Inhale Versus Exhale

Most of us have been mispronouncing these two words: breathe and breath.

Breathe is a verb we use for the process of inhaling and exhaling.

Breath is a noun that refers to a full cycle of breathing. It can also refer to the air that is inhaled or exhaled.

Inhale. Exhale. Breathe! Take a breath!

So ubiquitous is the phrase, “take a breath”, we take for granted what an incredibly complex system our body undertakes by the involuntary action of the cardiac muscle and the external/internal respiratory system. But we have been told innumerable times in all forms of media to simply take a breath. If only it was that easy. For each inhale (whether voluntarily or involuntarily) we carry oxygen into the body through the lungs where an intensive amount of work is done, most importantly this is where ‘diffusion’ happens. Diffusion is a gas exchange within the alveoli whereby oxygen diffuses through the walls of the alveoli and enters the bloodstream, carried by red blood cells. When we are not purposely controlling our breathing, we can thank our medulla oblongata, a.k.a. the brainstem which automatically regulates the rate and depth of breathing. Then the carbon dioxide levels increase within the blood, reacts with the water in the blood which produces carbonic acid. Once the blood becomes acidic, we breathe out.

The true trigger to “take a breath” is not our need for oxygen. That’s a close second place. We are carbon-based creatures and we gather carbon molecules in food. These molecules are broken down and we extract the energy that holds the molecules together and it becomes our metabolic energy source. Within this process of breathing our body makes the carbon dioxide that is expelled in the breath from our mouth as a waste product. Our bodies must rid ourselves of the increasing carbon dioxide levels within the bloodstream and that is the primary trigger to keep us “taking a breath”.

Consider this physiological instinct the next time you have an underwater swimming race or who can hold their breath the longest contest. It usually begins with the contestant hyperventilating in order to empty the lungs/body of fresh oxygen and through this belief of priming the lung capacity. Then, the would-be contestant sucks in their largest breath and expands their lungs with oxygen. We have seen news reports and cases of athletic and youthful people dying at the bottom of pools while trying these innocent fun games. Possibly, through hyperventilation, these young people ridded their bodies of carbon dioxide and thereby stunted the essential trigger needed for breathing. Without the need to expel carbon dioxide, the instinct for taking a breath is no longer there and they pass out beneath the water.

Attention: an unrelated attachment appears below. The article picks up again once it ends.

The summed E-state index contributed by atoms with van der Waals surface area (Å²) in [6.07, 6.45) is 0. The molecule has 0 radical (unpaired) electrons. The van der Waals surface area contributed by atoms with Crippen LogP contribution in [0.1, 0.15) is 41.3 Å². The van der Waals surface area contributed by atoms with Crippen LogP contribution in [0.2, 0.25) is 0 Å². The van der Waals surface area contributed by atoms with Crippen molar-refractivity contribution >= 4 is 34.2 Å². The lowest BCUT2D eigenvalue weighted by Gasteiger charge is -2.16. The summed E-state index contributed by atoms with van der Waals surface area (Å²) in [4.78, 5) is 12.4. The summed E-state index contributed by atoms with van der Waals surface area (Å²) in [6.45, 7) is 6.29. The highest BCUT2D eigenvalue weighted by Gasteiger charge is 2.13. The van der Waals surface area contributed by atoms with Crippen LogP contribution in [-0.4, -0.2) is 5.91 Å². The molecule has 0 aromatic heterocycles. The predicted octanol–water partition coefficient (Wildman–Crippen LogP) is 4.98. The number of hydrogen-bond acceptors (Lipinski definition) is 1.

The world will remind us all to breathe deeply and inhale, it’s equally, if not more important to purposefully exhale.

The Power of your Breath

The first day Satya arrived. I had been going along quite happy with my practice, staying focused and breathing my way through the sore muscles, endless sweat dripping and lots and lots of pushups. I felt I was getting stronger and more flexible with each day.         Until now.
What makes it possible to do the asanas one day and not be able to achieve that the next. I had gone through all the same steps and done all the same movements but my concentration was distracted. There was something inside me that wanted to get out.
I have a knee that is recovering from a reconstruction. I know that I have limits from this but I also know this has allowed me opportunity for huge improvement. I normally feel determined this will not stop me in my practice, it will only make me stronger.
Today my mind used my knee as an excuse. The day before we did the active meditation, where you run on the spot for 15min. I have been running on my knee since the operation so I decided this activity would be fine. We did the exercise then an hour and a half practice. My knee was a little tight but overall not too bad. The next day I went to practice and started out fine. As I got further into the asanas my body was giving me little hints something was out of balance. One side was compensating and my muscles were not as relaxed as usual. Thoughts started to creep into my mind about my injury. Should I be doing this or that and why does it hurt today and it didn’t yesterday. This was enough to take my concentration away from my breath and let frustration creep in. Then I started thinking you should listen to your body and maybe not push it too hard if it is injured. But how do you know if it is too hard or if it is just your mind trying to control you. I find it more challenging to take a step back and sit out than push on and find out.
We also had the distraction of having a different teacher, my boyfriend was arriving at that time and another student had to leave unexpectedly for singapore. I was not conscious of all of these distractions at the time but looking back I am sure they somehow played a part.
My emotions were coming to the surface and my practice was going downhill. My breath was all over the place along with my body and my mind. I noticed I had started breathing through my mouth. This bought my awareness back to my breath.
I kept going and struggling with frustration until I found my breath again .The Ujjayi breathing got me back in the room and in touch with the asanas. I focused my thoughts on my breath and breathed my way through the rest of practice. The last part was salvaged. I did feel drained but I felt I had achieved something as I was able to regain my focus which also reinforced the lesson of the power of the breath.